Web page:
Internal chips could measure irregular heartbeats and blood-sugar levels in diabetics. Or, as Warwick points out, chips could sense muscular movements so you could play air guitar, type on virtual air keyboards, move invisible mice. And Warwick won't make a lot of new redneck friends with his suggestion that gun buyers first get chipped before their weapons are delivered.

    Computers are rapidly evolving into Internet terminals. When your chip goes in, you'll be able to walk up to any terminal in any office and log on instantly. Incoming phone calls and faxes will automatically be routed to wherever you happen to be. Of course, employers could also log your time in the john or at the water cooler. If you don't think you're already being monitored, you're naïve. Your credit cards, telephone bills, supermarket club cards, Internet purchases and public records like home purchases and car licenses already do a pretty good job. How will they convince people to implant these chips? First, they'll hype the convenience of leaving your keys, credit cards and money at home. Then they'll automate everything from cash registers to tollbooths so if you're chipped you can zoom through in a digital carpool lane. Me, I'll wait.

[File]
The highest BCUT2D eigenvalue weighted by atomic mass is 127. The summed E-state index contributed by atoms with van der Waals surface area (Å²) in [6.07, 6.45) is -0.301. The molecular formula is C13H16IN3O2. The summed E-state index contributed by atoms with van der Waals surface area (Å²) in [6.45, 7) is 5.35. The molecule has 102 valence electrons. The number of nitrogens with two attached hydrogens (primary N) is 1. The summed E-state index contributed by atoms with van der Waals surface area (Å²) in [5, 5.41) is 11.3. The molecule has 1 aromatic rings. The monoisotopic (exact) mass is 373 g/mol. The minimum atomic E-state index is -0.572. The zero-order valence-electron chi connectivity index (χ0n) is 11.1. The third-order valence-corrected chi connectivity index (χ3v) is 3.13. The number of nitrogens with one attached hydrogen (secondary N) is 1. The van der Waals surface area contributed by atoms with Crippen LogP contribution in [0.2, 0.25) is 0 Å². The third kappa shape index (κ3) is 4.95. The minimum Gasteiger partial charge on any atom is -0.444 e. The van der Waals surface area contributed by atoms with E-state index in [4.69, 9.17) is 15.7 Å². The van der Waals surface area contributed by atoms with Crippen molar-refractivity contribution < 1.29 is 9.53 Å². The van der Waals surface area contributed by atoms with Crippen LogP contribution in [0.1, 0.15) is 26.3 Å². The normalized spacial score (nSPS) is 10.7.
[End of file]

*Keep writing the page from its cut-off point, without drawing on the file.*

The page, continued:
3. #3
    Join Date
    Sep 2005

    Re: Take Action! Stop Animal ID, & Other RFID Chip Issues

    How Will Microchips Affect Your Privacy

    Supermarkets are introducing a new technology that could invade the privacy of consumers. RFID tags, or Radio Frequency ID tags, could soon replace barcodes as a means of labeling products.

    Broadcasts Product Data

    Instead of the manual scans barcodes require, RFID broadcasts data to electronic readers. This allows computer networks to track the progress of products both on the shelf and in transport.

    Who Gets the Information?

    However, many worry that the tags will be used to keep track not only of the object, but also of the person who bought it. Once the tags are universal, the question of who has the ability to read them, and what they are doing with the information, becomes a troubling one.

    Instant Deletion

    One possible solution that has been proposed is the idea of deleting the information on the tag as soon as the customer leaves the shop with the product.

    BBC News April 8, 2006

    --------------------------------------------------------------------------Dr. Mercola's Comment: